Briefing | Edward Seaga - Who is a visionary?
While in a conversation with the late former Prime Minister Edward Seaga, he raised a pertinent question and quickly provided the answer. “Andre, do you know the difference between a visionary and a dreamer? A dreamer dreams with his eyes closed while a visionary dreams with his eyes open ... “.
Edward Seaga was definitely a visionary leader. He envisioned and established many institutions and policies that were necessary to maintain and improve an economic system of people and businesses in Jamaica. He had many interests, including improving sports, music, culture and folklore, but his passion from my interactions with him, was to develop a diversified robust economy that unearthed the natural potential of its people to produce goods and services to compete globally.
One day I received a call on my office phone.
“Good day. May I speak to Dr André Haughton?”
“This is him,” I replied.
“Dr Haughton, this is Mr Seaga, Edward Seaga. I have been reading your articles in The Gleaner. I think we need to talk.”
Mr Seaga was particularly interested in commissioning a research to analyse the sustainability of Jamaica’s foreign currency reserves over the medium to long term. He wanted a better understanding of how to maintain the value of the Jamaican currency, which he knew was a direct derivative of the total amount of foreign currency that Jamaica earns or have access to compared to the amount of foreign currency that leaves the island or is expected to leave, which was a derivative of the value of the goods and services traded or type of investment flows with the rest of the world. He was concerned that Jamaica might find itself in foreign currency liquidity problems if it continued on the same path, which reminded him of his interactions with the International Monetary Fund (IMF) when he first became prime minister in 1980.
In his first presentation in Parliament, he focused on the state of the economy and addressed Jamaica’s foreign currency deficit and budget deficit. The Extended Fund Facility was initiated in 1981 and Jamaica gained access to US$105 million; US$40 million from USAID (the United States Agency for International Development), US$40 million from four local branches of overseas banks and US$25 million from Venezuela. These were accompanied by structural adjustment loans from the World Bank.
The dollar’s value
Mr Seaga had strong views on the value of the Jamaican dollar. He believed that a stronger currency illustrates a stronger national economic position. And as long as Jamaica is paying out more foreign currency than it is earning, the economy is on a roller coaster heading over a precipice. He spent much of his time as a leader trying to properly coordinate the Jamaican economy to increase or maintain the value of its output relative to the rest of the world.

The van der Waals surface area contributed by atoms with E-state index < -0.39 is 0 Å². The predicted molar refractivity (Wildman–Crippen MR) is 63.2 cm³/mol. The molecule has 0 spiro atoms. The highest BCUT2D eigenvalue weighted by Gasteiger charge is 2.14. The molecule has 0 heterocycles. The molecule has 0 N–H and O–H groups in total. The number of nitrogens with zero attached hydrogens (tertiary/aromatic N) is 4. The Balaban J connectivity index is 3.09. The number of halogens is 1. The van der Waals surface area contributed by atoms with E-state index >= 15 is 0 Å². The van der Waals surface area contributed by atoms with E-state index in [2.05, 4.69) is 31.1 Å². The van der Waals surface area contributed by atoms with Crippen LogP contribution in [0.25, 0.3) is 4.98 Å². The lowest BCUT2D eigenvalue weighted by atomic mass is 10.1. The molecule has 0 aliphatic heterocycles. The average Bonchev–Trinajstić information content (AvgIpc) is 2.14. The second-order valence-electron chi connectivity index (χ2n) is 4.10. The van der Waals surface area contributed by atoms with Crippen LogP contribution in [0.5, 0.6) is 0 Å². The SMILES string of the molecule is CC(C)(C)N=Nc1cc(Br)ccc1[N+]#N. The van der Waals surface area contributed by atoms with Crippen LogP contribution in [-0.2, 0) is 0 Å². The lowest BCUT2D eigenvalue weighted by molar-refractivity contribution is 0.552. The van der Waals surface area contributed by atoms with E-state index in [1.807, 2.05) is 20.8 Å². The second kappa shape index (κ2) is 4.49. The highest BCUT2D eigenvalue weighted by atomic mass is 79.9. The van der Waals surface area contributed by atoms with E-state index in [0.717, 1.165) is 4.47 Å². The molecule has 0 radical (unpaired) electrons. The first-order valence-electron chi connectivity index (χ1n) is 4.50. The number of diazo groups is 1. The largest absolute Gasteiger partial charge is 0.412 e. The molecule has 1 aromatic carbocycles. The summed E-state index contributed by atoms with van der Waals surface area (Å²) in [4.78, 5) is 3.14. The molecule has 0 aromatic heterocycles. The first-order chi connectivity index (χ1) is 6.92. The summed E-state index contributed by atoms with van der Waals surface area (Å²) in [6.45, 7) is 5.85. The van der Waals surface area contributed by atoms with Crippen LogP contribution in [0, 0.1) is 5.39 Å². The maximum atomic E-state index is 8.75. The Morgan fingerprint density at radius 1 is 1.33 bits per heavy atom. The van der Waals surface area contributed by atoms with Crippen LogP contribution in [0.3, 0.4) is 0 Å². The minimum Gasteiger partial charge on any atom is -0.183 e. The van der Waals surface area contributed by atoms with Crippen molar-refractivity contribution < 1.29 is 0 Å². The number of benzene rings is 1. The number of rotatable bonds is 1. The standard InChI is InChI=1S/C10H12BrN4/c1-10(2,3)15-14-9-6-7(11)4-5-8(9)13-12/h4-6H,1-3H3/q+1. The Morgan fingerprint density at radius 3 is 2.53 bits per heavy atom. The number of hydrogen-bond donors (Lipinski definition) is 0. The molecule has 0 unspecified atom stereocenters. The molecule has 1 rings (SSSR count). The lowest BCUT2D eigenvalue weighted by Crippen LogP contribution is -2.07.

Mr Seaga negotiated and initialised the Caribbean Basin Initiative that allowed goods produced in the Caribbean to enter the United States without tariff, which improved the volume of trade between the US and the Caribbean. Cash-strapped government back in that time engaged in barter transactions with trading partners, for example, bauxite was bartered with the US for rice, as well as with the Soviet Union for Lada cars. Efforts were made to reduce the import bill of the country. Quantitative restrictions were placed on certain items that were imported and, therefore, some rationing of their distribution as a result. Structural adjustment programmes were accompanied by austere measures, a push to devalue the currency, job cuts and other factors that were often seen as counterintuitive to the economic growth objectives. Many other countries around the hemisphere faced similar challenges and encountered similar circumstances with the IMF and the World Bank during that time.
Mr Seaga was concerned about the well-being of the people of Jamaica. In an episode with the IMF, he asked them, “Name one developing country in the world which has been a success story using devaluations imposed by the IMF adjustments?” They could not find an answer. It justified his prescribed approach to maintain the dollar at a particular value. During his tenure as prime minister the exchange rate maintained a stable value relative to the US which was critical in his growth expansion strategy.
Dr Andre Haughton is a university lecturer and opposition senator